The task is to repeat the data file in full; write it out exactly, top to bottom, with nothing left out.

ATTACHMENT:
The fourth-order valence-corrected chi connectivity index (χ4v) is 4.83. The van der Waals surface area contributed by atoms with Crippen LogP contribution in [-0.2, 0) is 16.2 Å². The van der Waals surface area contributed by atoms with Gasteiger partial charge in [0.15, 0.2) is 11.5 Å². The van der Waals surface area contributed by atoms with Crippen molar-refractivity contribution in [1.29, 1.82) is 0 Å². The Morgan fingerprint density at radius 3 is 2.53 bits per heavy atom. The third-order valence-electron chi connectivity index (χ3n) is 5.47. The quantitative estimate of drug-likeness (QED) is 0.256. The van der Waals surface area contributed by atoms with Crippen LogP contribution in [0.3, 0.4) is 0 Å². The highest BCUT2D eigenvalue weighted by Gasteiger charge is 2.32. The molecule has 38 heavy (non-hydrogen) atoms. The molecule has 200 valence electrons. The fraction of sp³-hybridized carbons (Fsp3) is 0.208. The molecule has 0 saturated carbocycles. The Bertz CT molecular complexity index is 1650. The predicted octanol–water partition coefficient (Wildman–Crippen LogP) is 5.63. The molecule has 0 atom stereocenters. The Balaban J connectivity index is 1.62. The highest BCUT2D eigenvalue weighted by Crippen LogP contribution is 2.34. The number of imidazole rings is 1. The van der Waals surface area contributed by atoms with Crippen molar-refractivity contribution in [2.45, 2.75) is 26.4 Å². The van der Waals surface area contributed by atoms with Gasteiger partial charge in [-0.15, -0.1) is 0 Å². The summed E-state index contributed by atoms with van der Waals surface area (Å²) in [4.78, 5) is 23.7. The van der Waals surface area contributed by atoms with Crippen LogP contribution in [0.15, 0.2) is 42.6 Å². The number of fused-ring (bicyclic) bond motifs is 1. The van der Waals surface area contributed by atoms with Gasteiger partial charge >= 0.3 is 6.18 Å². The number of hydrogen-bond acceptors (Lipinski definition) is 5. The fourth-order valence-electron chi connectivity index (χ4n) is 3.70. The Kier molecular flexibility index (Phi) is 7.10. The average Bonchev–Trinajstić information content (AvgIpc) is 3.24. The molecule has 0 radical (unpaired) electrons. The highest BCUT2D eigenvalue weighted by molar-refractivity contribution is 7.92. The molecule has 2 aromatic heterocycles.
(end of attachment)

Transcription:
The fourth-order valence-corrected chi connectivity index (χ4v) is 4.83. The van der Waals surface area contributed by atoms with Crippen LogP contribution in [-0.2, 0) is 16.2 Å². The van der Waals surface area contributed by atoms with Gasteiger partial charge in [0.15, 0.2) is 11.5 Å². The van der Waals surface area contributed by atoms with Crippen molar-refractivity contribution in [1.29, 1.82) is 0 Å². The Morgan fingerprint density at radius 3 is 2.53 bits per heavy atom. The third-order valence-electron chi connectivity index (χ3n) is 5.47. The quantitative estimate of drug-likeness (QED) is 0.256. The van der Waals surface area contributed by atoms with Crippen LogP contribution in [0.3, 0.4) is 0 Å². The highest BCUT2D eigenvalue weighted by Gasteiger charge is 2.32. The molecule has 38 heavy (non-hydrogen) atoms. The molecule has 200 valence electrons. The fraction of sp³-hybridized carbons (Fsp3) is 0.208. The molecule has 0 saturated carbocycles. The Bertz CT molecular complexity index is 1650. The predicted octanol–water partition coefficient (Wildman–Crippen LogP) is 5.63. The molecule has 0 atom stereocenters. The Balaban J connectivity index is 1.62. The highest BCUT2D eigenvalue weighted by Crippen LogP contribution is 2.34. The number of imidazole rings is 1. The van der Waals surface area contributed by atoms with Crippen molar-refractivity contribution in [2.45, 2.75) is 26.4 Å². The van der Waals surface area contributed by atoms with Gasteiger partial charge in [-0.15, -0.1) is 0 Å². The summed E-state index contributed by atoms with van der Waals surface area (Å²) in [4.78, 5) is 23.7. The van der Waals surface area contributed by atoms with Crippen LogP contribution in [0.15, 0.2) is 42.6 Å². The number of fused-ring (bicyclic) bond motifs is 1. The van der Waals surface area contributed by atoms with Gasteiger partial charge >= 0.3 is 6.18 Å². The number of hydrogen-bond acceptors (Lipinski definition) is 5. The fourth-order valence-electron chi connectivity index (χ4n) is 3.70. The Kier molecular flexibility index (Phi) is 7.10. The average Bonchev–Trinajstić information content (AvgIpc) is 3.24. The molecule has 0 radical (unpaired) electrons. The highest BCUT2D eigenvalue weighted by molar-refractivity contribution is 7.92. The molecule has 2 aromatic heterocycles.